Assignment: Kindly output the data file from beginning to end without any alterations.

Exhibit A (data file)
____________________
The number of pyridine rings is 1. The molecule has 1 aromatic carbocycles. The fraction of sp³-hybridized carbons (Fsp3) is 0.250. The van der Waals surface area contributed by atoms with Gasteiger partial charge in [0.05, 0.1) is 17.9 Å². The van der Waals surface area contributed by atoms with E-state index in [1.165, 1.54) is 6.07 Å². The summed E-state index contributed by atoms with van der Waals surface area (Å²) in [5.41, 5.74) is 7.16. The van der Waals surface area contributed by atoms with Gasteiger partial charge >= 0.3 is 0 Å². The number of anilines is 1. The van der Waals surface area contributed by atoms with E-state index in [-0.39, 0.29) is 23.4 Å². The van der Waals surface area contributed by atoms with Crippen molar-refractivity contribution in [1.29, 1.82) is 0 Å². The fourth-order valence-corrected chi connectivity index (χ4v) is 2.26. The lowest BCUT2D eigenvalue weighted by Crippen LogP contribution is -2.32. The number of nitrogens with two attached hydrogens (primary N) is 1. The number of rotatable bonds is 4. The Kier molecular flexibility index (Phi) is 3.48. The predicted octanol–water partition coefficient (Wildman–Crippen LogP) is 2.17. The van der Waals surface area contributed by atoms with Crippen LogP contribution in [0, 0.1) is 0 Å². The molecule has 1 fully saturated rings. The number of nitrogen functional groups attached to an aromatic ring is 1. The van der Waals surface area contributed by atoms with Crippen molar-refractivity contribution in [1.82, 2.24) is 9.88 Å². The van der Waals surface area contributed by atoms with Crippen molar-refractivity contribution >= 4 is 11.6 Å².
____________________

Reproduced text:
The number of pyridine rings is 1. The molecule has 1 aromatic carbocycles. The fraction of sp³-hybridized carbons (Fsp3) is 0.250. The van der Waals surface area contributed by atoms with Gasteiger partial charge in [0.05, 0.1) is 17.9 Å². The van der Waals surface area contributed by atoms with E-state index in [1.165, 1.54) is 6.07 Å². The summed E-state index contributed by atoms with van der Waals surface area (Å²) in [5.41, 5.74) is 7.16. The van der Waals surface area contributed by atoms with Gasteiger partial charge >= 0.3 is 0 Å². The number of anilines is 1. The van der Waals surface area contributed by atoms with E-state index in [-0.39, 0.29) is 23.4 Å². The van der Waals surface area contributed by atoms with Crippen molar-refractivity contribution in [1.29, 1.82) is 0 Å². The fourth-order valence-corrected chi connectivity index (χ4v) is 2.26. The lowest BCUT2D eigenvalue weighted by Crippen LogP contribution is -2.32. The number of nitrogens with two attached hydrogens (primary N) is 1. The number of rotatable bonds is 4. The Kier molecular flexibility index (Phi) is 3.48. The predicted octanol–water partition coefficient (Wildman–Crippen LogP) is 2.17. The van der Waals surface area contributed by atoms with Crippen LogP contribution in [0, 0.1) is 0 Å². The molecule has 1 fully saturated rings. The number of nitrogen functional groups attached to an aromatic ring is 1. The van der Waals surface area contributed by atoms with Crippen molar-refractivity contribution in [1.82, 2.24) is 9.88 Å². The van der Waals surface area contributed by atoms with Crippen molar-refractivity contribution >= 4 is 11.6 Å².